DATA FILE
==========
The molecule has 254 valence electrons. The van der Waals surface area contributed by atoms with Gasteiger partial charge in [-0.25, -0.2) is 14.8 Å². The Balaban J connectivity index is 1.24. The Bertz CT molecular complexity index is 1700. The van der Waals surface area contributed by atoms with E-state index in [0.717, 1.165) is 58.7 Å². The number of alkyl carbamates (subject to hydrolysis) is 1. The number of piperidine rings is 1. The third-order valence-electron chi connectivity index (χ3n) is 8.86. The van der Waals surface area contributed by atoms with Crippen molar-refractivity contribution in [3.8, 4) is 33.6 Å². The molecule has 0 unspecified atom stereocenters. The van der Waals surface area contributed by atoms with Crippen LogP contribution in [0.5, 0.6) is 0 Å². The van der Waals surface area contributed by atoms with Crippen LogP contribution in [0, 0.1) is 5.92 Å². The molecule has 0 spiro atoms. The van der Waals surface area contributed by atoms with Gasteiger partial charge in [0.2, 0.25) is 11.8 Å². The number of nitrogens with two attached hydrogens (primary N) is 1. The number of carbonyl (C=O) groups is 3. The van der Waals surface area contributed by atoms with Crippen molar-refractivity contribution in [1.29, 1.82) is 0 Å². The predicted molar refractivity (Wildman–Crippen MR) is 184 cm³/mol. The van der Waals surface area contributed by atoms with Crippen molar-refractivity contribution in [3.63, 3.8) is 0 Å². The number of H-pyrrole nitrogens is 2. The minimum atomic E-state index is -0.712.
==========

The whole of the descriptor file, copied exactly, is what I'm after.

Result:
The molecule has 254 valence electrons. The van der Waals surface area contributed by atoms with Gasteiger partial charge in [-0.25, -0.2) is 14.8 Å². The Balaban J connectivity index is 1.24. The Bertz CT molecular complexity index is 1700. The van der Waals surface area contributed by atoms with E-state index in [0.717, 1.165) is 58.7 Å². The number of alkyl carbamates (subject to hydrolysis) is 1. The number of piperidine rings is 1. The third-order valence-electron chi connectivity index (χ3n) is 8.86. The van der Waals surface area contributed by atoms with Crippen molar-refractivity contribution in [3.8, 4) is 33.6 Å². The molecule has 0 unspecified atom stereocenters. The van der Waals surface area contributed by atoms with Crippen LogP contribution in [0.5, 0.6) is 0 Å². The van der Waals surface area contributed by atoms with Crippen LogP contribution in [0, 0.1) is 5.92 Å². The molecule has 0 spiro atoms. The van der Waals surface area contributed by atoms with Gasteiger partial charge in [0.2, 0.25) is 11.8 Å². The number of nitrogens with two attached hydrogens (primary N) is 1. The number of carbonyl (C=O) groups is 3. The van der Waals surface area contributed by atoms with Crippen molar-refractivity contribution in [1.29, 1.82) is 0 Å². The predicted molar refractivity (Wildman–Crippen MR) is 184 cm³/mol. The van der Waals surface area contributed by atoms with Crippen molar-refractivity contribution in [3.63, 3.8) is 0 Å². The number of H-pyrrole nitrogens is 2. The minimum atomic E-state index is -0.712.